Saturday, April 2, 2011

A.I. Artificial Intelligence Movie Review: The Meeting of Two Worlds

This review was written in July 2001 and is presented here for the first time.

The anticipation surrounding the release of A.I. Artificial Intelligence has been great because it is the melding of two minds: those of Steven Spielberg and Stanley Kubrick – two of the most influential filmmakers of the last forty years.

Much of the interest is no doubt a result of these two men having such different approaches to filmmaking. Spielberg is the sentimentalist, always drawing the audience in to emotional (and sometimes schmaltzy) scenes, while Kubrick's films are known for their cold detachment and claustrophobia. So we watch with a keen eye as Kubrick's pet project of the last twenty years unfolds in the hands of Spielberg.

The story is of a boy named David (Haley Joel Osment) who is actually a mechanical (or Mecha) substitute for a loving child. He is a unique creation - the very first Mecha designed to love. He is adopted by Henry and Monica (Sam Robards and Frances O'Connor) whose real son is in cryogenic freeze awaiting a cure for his terminal illness.  Once David is "imprinted" with the code to love Monica, there is no turning back. He can never be deprogrammed – only destroyed.

The first act of the film poses a few fascinating philosophical questions regarding the creation of an artificial being that can feel emotions. If a robot is programmed to love, is it not reasonable to believe that it can also hate? Is the love of a robot real love, or is it simply a machination, a computer program designed to mimic real human emotions? Finally, the most interesting has to do with whether human beings have any responsibility or even the ability to reciprocate love to an artificial life form.

Kubrick (who passed away in March 1999) was right to relinquish directorial control to Spielberg, who also wrote the screenplay from Ian Watson’s screen story based on Brian Aldiss’s short story “Super Toys Last All Summer Long.” This is a story which requires a sentimental touch. The cold, calculated approach that Kubrick might have employed would have felt wrong for this tale of a boy who yearns to be real. Take the scene in which Monica abandons David in the woods rather than bring him to the lab for deconstruction. Osment, who does a fantastic job at this role throughout, proves himself a better actor than most adults could ever hope to be as he begs and pleads for his mommy not to leave him all alone.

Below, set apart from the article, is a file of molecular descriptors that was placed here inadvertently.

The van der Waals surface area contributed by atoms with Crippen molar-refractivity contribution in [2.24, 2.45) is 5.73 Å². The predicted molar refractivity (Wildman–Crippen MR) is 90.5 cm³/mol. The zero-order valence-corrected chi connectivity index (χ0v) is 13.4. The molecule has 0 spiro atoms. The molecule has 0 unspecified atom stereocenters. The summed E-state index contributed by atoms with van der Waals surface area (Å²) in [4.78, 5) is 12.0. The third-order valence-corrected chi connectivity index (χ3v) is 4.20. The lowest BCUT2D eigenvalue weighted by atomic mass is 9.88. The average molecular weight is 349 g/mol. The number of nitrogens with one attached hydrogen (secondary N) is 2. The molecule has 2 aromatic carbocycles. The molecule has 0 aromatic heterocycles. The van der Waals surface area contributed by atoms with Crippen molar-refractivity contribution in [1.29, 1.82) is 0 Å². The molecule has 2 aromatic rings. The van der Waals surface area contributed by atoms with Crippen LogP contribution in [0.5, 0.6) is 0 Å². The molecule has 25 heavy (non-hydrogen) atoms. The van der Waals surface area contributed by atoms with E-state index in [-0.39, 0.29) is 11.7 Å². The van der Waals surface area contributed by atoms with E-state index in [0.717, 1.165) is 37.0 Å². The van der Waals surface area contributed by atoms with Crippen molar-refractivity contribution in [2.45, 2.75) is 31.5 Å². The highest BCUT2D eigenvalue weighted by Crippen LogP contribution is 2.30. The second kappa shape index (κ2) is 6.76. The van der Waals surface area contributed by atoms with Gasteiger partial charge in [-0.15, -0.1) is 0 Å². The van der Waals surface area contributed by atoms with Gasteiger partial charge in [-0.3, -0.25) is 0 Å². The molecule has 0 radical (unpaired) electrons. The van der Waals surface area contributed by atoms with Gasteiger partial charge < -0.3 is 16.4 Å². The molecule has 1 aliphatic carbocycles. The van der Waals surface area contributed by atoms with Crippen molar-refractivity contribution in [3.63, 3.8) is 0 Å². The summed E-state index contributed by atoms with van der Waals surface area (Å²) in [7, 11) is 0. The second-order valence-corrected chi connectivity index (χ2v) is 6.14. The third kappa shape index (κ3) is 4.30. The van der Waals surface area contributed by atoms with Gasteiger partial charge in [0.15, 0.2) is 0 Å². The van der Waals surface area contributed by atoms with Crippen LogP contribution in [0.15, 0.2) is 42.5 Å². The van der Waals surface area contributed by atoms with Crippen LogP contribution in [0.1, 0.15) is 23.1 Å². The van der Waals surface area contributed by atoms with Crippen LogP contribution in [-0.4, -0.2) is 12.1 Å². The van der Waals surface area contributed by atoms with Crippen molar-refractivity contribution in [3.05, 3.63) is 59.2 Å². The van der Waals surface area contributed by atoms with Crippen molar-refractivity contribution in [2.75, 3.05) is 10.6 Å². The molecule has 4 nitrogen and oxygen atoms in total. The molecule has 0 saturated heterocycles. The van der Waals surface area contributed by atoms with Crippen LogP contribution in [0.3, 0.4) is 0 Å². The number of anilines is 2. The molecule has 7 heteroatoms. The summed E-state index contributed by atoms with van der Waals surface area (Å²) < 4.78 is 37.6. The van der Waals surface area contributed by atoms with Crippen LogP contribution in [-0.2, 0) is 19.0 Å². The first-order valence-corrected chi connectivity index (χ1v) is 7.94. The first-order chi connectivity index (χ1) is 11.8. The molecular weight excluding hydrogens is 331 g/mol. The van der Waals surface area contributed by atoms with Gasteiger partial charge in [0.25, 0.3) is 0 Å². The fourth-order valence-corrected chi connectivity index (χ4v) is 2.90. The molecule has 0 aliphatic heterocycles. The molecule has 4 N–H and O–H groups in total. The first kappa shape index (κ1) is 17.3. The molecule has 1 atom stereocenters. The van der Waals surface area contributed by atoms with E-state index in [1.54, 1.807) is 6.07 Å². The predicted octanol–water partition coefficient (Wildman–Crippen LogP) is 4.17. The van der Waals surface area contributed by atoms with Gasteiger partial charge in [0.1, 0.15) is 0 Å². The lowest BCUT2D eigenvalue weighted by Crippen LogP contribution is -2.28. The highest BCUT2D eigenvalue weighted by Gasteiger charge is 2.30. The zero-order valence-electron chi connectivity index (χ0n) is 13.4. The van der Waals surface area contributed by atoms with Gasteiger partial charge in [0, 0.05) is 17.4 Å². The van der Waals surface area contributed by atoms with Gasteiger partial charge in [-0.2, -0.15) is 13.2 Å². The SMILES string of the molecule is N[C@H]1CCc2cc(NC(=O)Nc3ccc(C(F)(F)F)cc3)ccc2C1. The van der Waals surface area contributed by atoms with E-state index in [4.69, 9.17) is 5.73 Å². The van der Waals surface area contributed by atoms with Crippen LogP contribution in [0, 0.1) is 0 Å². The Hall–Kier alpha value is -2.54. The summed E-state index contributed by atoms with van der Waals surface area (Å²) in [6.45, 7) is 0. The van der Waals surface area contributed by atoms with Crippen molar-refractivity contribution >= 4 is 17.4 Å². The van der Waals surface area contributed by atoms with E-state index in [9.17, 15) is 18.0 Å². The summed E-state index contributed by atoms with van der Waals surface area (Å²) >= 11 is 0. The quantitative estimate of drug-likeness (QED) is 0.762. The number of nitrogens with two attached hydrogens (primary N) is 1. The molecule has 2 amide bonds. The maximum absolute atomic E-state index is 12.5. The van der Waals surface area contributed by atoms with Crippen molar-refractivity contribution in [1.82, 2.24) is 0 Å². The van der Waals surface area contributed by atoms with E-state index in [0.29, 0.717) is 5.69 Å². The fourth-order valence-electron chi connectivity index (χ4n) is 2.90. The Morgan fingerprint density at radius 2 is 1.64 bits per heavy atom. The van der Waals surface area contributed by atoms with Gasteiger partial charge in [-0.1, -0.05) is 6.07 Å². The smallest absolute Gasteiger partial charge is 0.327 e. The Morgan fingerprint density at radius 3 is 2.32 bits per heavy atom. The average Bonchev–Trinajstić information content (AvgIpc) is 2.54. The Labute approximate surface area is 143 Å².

This leads into the second act of the film, which also happens to be the best section. David meets Gigolo Joe (played with unerring panache by Jude Law), a love Mecha designed to give women sexual pleasure. Together they are kidnapped away to the Flesh Fair, a twisted amalgamation of Mad Max's world and a Kubrick film where humans watch as robots are destroyed in as many grotesque ways as you can think of.

After escaping, David and Joe make their way to Rouge City where David hopes to learn of the whereabouts of the Blue Fairy. Having listened to his mother read the story of Pinocchio, he believes the Blue Fairy can make him into a real boy so that his mother will love him more. The entire look of this section of the film is incredible.  Rouge City is a haven of excessive hedonistic pleasure, and this idea is presented visually through the art direction and set design. It looks like a futuristic Las Vegas transplanted to New Jersey. It is mainly Janusz Kaminski’s cinematography that makes the entire film look fantastic. He uses backlighting and hand-held flashlights perfectly to create a harsh world in which unwanted androids must flee for their lives.

Eventually we are led to the most eerie segment of the film, in which David and Joe travel to Manhattan, which now lies mostly underwater – only the tops of the skyscrapers are visible. Without ruining the ending, I should just say that the movie comes to an absolutely perfect ending at Coney Island on the bottom of the ocean floor. Unfortunately, this is not the end of the movie. It continues for about twenty minutes more in a typical Spielbergian over-sentimentalized sequence which leaves us simply confused and with a very bad taste in our mouths. It is a cheap ending because it doesn't logically follow anything that has preceded it. It does not fit with the overarching themes of the film.

Having said that, it is difficult to pin down the themes of the film, as Spielberg's script fails to really explore and answer those questions it poses in the first act. How can he ask what responsibility human parents have to a machine which appears to love if he is going to abandon their part in the story and follow the machine instead? Inside A.I. there is a great movie dying to get out. If only Spielberg could acquire a sense of irony in his work, he might be able to let down some of the sentimentality and get to the meat of his stories.

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